Delegation and Conflicts (of Law)
The Supreme Court's recent decision in Medellin rekindled a long-standing debate over delegation, which concerns the legal effect given to the decisions of foreign bodies (like the International Court of Justice) in the United States. Drawing on conflicts-of-law principles, this paper identifies and seeks to correct three distortions in the debate. First, it broadens the definition of delegation. Second, it advances a more nuanced system for classifying different types of delegations. Third, it wades into the normative debate over the desirability of various delegations. The closing section draws a parallel between the strategies employed in Medellin to those employed in the EC to expand the reach of European law in Member States.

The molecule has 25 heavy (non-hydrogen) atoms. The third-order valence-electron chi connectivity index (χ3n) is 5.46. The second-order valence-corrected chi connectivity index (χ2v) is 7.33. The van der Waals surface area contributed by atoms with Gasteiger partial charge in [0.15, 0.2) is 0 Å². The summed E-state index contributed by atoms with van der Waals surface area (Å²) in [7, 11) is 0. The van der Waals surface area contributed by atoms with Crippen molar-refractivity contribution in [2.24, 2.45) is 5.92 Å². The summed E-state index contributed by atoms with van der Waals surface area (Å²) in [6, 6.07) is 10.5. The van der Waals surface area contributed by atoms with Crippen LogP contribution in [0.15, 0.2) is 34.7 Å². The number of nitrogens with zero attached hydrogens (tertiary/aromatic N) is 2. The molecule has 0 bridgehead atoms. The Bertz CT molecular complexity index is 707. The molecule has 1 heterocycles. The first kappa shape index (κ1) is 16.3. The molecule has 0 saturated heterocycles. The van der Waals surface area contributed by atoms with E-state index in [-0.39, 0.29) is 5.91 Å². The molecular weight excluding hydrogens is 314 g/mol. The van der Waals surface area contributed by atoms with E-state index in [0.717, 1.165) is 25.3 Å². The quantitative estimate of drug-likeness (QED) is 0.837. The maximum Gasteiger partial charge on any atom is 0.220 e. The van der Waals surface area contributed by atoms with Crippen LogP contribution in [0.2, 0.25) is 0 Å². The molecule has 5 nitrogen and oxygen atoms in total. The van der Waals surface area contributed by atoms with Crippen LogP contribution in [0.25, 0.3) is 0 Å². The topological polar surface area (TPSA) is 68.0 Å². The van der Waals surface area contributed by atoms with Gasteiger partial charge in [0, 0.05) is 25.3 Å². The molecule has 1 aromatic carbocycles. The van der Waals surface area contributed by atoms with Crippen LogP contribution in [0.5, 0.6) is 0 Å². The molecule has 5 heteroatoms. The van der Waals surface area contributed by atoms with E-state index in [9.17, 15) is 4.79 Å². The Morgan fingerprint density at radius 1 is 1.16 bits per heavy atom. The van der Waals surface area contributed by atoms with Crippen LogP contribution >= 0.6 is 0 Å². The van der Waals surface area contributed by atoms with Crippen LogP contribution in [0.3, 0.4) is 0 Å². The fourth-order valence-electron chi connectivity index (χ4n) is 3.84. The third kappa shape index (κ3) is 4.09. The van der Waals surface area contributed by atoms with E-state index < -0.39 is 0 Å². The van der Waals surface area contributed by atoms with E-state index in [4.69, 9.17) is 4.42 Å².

Rutledge, Peter B., "Delegation and Conflicts (of Law)" (2009). Working Papers. Paper 22.